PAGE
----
Solinst Logger Y-Splitter
- Compatible with direct read cable assemblies
- Integrates with LevelSender cellular telemetry system
- Splits connection to facilitate connection of two dataloggers
|109700||Y-splitter for connecting 2 loggers|
|Usually ships in 1-2 weeks|
|110582||Direct read cable assembly, 5'|
|104940||Direct read cable assembly, 15'|
|104766||Direct read cable assembly, 50'|
|104767||Direct read cable assembly, 100'|
|104768||Direct read cable assembly, 200'|
|105256||Direct read cable assembly, 250'|
|104769||Direct read cable assembly, 300'|
In The News
Utah’s Canyonlands Research Center: A Great Study Location for Climate Effects on Ecosystem Processes, Community Dynamics and More
Canyonlands Research Center (CRC) is situated at The Nature Conservancy’s Dugout Ranch , over 5,200 private acres of research study area. One of CRC’s primary roles is to facilitate research and monitoring work of university and federal researchers. CRC is located adjacent to Canyonlands National Park , which extends over more than 337,000 acres of public land. CRC also partners with many organizations, including the Bureau of Land Management, USFS, NPS, USGS, Utah State University, and the Utah Division of Wildlife Resources to identify the most pressing research needs in this region.Read More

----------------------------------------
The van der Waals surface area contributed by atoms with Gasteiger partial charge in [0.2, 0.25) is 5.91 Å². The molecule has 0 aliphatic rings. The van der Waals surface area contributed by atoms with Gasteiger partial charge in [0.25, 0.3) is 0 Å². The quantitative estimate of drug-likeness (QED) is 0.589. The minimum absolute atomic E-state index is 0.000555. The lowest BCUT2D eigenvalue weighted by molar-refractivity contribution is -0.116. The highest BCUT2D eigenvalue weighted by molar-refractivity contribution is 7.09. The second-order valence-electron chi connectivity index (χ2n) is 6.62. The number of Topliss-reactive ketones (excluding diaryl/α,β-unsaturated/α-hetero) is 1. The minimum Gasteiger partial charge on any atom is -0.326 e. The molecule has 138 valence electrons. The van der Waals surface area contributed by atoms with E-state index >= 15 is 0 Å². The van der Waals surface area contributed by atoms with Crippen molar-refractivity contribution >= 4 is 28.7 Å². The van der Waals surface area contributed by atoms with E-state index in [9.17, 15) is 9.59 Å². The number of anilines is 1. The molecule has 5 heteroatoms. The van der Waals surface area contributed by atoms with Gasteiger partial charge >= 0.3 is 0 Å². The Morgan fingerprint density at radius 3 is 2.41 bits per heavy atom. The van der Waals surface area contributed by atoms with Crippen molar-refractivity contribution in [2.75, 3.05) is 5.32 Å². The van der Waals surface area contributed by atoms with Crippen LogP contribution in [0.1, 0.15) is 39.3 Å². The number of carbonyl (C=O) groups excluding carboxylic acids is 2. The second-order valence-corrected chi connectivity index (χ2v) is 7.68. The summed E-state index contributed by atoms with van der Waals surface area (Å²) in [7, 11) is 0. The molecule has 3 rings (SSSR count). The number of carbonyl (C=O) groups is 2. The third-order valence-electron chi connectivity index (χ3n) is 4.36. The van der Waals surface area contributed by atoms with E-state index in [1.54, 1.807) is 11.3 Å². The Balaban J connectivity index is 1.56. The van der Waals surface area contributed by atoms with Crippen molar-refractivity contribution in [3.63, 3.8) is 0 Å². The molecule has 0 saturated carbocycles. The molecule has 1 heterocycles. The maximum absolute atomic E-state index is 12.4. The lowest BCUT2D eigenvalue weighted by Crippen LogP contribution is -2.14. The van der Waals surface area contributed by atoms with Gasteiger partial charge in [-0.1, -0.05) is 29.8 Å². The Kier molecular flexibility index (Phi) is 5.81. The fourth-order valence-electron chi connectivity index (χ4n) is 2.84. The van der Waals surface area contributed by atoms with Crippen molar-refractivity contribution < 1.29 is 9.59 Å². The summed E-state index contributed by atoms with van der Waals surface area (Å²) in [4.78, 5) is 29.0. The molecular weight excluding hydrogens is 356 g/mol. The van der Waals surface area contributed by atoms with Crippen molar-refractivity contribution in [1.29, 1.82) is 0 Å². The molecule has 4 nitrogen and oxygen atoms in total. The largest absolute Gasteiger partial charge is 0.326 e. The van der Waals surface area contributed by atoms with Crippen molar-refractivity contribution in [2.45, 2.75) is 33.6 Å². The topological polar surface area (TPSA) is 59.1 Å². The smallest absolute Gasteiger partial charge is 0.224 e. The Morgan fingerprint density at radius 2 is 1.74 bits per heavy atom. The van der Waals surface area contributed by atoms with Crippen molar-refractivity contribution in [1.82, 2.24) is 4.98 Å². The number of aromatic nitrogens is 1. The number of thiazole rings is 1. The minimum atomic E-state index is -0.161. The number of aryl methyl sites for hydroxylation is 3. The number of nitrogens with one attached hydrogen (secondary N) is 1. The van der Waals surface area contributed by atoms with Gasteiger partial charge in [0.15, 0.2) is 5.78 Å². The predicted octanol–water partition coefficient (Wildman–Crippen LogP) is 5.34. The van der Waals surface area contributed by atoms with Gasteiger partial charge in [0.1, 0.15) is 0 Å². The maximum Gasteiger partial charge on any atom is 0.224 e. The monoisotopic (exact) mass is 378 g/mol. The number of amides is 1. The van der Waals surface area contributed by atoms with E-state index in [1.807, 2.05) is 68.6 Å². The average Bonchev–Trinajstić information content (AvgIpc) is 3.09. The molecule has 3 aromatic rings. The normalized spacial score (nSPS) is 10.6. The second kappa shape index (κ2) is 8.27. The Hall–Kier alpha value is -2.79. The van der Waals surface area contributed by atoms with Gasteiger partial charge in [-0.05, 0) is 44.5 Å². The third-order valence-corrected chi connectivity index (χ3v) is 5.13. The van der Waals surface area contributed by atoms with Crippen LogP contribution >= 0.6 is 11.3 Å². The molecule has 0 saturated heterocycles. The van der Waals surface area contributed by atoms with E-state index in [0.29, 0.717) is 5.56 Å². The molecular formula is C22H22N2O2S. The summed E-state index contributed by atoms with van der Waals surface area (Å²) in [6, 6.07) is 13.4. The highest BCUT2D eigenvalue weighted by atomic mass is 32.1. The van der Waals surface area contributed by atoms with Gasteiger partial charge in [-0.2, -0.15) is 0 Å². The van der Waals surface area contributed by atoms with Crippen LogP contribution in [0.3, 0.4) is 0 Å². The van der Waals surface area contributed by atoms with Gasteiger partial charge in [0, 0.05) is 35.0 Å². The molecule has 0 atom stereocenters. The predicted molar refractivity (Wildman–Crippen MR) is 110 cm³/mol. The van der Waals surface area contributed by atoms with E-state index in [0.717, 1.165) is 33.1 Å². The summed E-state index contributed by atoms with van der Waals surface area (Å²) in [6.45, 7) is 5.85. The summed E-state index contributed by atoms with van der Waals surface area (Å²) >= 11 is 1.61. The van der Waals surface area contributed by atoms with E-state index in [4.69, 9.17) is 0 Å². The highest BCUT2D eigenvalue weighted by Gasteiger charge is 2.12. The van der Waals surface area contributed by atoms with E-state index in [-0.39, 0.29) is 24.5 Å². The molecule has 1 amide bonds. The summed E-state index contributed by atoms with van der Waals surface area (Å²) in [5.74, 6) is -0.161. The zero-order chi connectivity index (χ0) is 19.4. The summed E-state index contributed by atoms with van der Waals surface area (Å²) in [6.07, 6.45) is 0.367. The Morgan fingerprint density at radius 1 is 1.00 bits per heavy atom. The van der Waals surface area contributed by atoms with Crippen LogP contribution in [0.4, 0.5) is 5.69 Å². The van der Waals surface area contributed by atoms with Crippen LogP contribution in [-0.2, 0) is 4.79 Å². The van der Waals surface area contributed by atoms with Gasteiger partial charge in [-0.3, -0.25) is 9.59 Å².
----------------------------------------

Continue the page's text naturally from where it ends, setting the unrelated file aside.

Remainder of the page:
Recent research from a University of Guelph (U of G) team reveals that warmer temperatures caused by climate change are forcing species to alter their behavior, causing food webs in Ontario lakes to transform. As temperatures warm, larger species hunt new prey in deeper waters, changing the ways nutrients and energy flow in lakes and triggering a “rewiring” of food webs.
Dr. Timothy Bartley , study lead author and a post-doctoral researcher in the U of G's Department of Integrative Biology , spoke to EM about the work .
“I got started on this when I first began graduate school and joined an ongoing project, which was a collaboration with the Ontario Ministry of Natural Resources and Forestry ,” explains Dr. Bartley.Read More
Some of the most interesting data in the world of river and stream monitoring come at times when it's practically impossible to capture—during extreme weather events, for example. Timing alone makes capturing unusual events a challenge, and these kinds of issues have prompted researchers to use classic monitoring data along with new technologies to develop and improve hydraulic modeling for estimating river flows.
Steven Lyon , a Conservation Scientist with The Nature Conservancy, Professor at Stockholm University and Associate Professor at The Ohio State University, spoke with EM about the research .Read More